The Windhoek municipality is concerned about the high incidents of theft and vandalism of its infrastructure in informal settlements.
Councillors said stolen water meters and vandalised toilets hinder development and bear a cost burden on the city’s budget.
The residents’ actions also led to the wastage of water and the closure of the toilets.
On Friday, New Era found a group of residents flocking to three water points where water meters were stolen at midnight in the Greenwell Matongo informal settlement.
Those who were competing for free water at the taps informed New Era that those who steal the water meters sold them to the local scrap yard. The water was running heavily with nothing stopping it.
Community leader Nelago Kashi indicated that it was around 03h00 when she went outside to visit the toilet and stumbled upon a strong stream of water.
“I was shocked to see both water points having water running. I ran back to my shack and called the city’s emergency number. There was no answer until I got hold of the regional councillor at 07h00. The water was just running since then. He contacted fellow councillors at the city who then informed the officials,” she explained.
New Era arrived a few minutes before 09h00 and water was still flowing with residents competing to fill up their 20-litre containers.
Kashi told this publication that when the officials showed up, the only solution they had was to close the pipe but that caused the closure of the public toilets.
“Now that the pipes are closed, the toilets are also not working. The meter was connecting the pipe to the tap water and toilet. The tap is working but the toilet is not flushing. In the areas where the meters were stolen a long time ago, the toilets were closed and people had to go back to the riverbed,” she explained.
Another resident said some toilets were closed due to vandalism as thieves tried to steal toilet pots to sell.
“Now we only have a few toilets that are functioning and are far from one another. It is likely to be that our women are going back to the riverbed and will be attacked there at night by heartless people,” said another resident who prefer not to be named.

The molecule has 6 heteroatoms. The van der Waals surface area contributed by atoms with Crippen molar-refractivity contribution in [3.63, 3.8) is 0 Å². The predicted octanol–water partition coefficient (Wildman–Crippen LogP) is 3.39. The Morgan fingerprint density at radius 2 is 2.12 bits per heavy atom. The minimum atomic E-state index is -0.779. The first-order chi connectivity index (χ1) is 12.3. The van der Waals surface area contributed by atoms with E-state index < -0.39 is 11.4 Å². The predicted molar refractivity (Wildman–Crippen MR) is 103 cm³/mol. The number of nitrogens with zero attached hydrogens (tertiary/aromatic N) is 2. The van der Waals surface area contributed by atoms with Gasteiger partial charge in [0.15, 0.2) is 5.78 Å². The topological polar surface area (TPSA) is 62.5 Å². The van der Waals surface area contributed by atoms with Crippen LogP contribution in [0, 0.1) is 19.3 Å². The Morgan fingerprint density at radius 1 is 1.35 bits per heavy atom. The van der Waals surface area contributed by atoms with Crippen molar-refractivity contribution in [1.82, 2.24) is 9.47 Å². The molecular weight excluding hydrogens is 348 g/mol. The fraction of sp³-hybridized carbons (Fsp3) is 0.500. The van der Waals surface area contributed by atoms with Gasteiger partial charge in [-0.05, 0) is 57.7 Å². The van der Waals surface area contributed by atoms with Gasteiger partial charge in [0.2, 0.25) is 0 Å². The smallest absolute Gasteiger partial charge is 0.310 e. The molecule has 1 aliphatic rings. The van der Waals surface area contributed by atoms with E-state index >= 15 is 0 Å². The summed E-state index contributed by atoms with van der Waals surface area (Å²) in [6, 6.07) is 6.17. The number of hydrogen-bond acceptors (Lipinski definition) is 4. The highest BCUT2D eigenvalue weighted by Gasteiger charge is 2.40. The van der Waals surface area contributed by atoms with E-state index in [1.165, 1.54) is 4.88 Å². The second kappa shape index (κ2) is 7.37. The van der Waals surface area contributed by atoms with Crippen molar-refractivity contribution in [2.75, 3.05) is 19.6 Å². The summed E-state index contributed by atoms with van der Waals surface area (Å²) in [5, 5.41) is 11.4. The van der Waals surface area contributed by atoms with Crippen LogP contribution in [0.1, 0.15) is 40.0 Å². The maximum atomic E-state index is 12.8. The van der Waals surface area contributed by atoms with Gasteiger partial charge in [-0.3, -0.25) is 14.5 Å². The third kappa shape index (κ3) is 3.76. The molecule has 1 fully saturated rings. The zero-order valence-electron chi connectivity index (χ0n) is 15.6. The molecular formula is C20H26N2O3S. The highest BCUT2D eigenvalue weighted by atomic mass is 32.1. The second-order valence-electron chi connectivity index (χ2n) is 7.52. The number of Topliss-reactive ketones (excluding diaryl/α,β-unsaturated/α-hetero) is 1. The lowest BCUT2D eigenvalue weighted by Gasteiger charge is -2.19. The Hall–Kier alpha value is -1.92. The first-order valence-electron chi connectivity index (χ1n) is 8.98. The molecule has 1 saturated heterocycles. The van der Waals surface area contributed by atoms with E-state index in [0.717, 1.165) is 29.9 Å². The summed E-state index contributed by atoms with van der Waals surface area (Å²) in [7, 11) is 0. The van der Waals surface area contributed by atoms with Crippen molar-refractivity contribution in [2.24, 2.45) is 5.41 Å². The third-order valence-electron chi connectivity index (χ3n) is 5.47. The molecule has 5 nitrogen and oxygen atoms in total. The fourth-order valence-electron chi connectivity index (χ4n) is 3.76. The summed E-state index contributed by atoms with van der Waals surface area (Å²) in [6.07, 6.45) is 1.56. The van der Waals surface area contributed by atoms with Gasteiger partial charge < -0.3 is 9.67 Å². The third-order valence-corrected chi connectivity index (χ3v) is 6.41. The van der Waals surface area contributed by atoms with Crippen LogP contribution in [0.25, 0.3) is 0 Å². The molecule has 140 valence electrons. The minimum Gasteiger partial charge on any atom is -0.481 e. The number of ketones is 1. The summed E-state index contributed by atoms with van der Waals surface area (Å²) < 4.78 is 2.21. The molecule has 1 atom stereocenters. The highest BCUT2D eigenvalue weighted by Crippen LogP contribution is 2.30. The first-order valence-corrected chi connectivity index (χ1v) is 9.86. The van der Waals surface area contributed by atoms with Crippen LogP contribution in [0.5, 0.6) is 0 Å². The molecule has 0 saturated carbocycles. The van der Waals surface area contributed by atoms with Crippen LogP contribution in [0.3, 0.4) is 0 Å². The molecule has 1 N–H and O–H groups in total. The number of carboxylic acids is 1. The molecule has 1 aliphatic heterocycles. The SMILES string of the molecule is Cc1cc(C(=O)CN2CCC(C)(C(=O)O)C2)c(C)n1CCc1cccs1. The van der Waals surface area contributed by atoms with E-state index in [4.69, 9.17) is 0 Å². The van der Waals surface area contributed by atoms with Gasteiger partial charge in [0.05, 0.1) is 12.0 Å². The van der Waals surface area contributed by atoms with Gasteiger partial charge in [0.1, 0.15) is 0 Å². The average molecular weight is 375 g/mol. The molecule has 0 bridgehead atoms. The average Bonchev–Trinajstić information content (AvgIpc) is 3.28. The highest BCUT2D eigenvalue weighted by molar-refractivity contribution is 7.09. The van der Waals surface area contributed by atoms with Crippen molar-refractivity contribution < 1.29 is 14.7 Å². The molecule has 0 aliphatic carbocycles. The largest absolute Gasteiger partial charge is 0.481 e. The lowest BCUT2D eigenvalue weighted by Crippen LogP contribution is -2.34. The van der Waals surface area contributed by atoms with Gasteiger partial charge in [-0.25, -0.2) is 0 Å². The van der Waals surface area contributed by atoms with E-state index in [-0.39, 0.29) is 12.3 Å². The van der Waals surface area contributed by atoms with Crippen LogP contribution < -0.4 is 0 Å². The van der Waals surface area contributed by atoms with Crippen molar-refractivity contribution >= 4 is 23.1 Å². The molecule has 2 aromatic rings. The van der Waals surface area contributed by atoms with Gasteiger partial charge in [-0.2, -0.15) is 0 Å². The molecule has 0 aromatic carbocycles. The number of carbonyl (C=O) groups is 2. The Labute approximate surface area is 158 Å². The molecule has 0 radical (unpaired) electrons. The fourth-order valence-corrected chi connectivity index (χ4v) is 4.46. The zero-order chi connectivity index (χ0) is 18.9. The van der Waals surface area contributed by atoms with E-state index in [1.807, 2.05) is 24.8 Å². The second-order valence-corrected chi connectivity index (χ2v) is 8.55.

Another female resident is also agitated that those who are vandalising and stealing properties are not only hindering the development but also putting the residents in an unhygienic situation. “Imagine people using the toilet that is not flushing. If the toilet happens to be full, people will soil on the floor. It will be bad and will cause diseases such as Hepatitis E. This disease will be back after it was suppressed,” she concerningly shared.
Councillor Fransina Kahungu, who was also present, explained that some residents do not understand the negative impact that comes with their decisions.
“I am disturbed by the fact that residents are not aware of the negative impact caused by the vandalism and theft of municipal infrastructure. The fact that residents are stealing water meters to sell elsewhere results in the wastage of water. The municipality pays water bills to NamWater. Instead of the municipality spending money to improve infrastructure and basic services, it will spend a lot of money to pay huge water bills to NamWater,” she said.
She added that people who are stealing water meters expect the municipality to replace them.
“Instead of the municipality spending money on other infrastructure, they are now going to spend money to replace those stolen and vandalised materials.”
Windhoek mayor Sade Gawanas also expressed her disappointment towards residents, saying people are stopping development.
“It cannot continue this way. Vandalising and stealing municipal infrastructure comes with a cost. That means that the municipality is going to use the money to replace those water meters which cost around N$5 000 to N$6 000 each. Where is the money going to come from?” she asked.
She cautioned the residents that the city will investigate the matter and those who are involved will be brought to book.
One of the residents said in Havana alone, 18 water meters were reportedly stolen.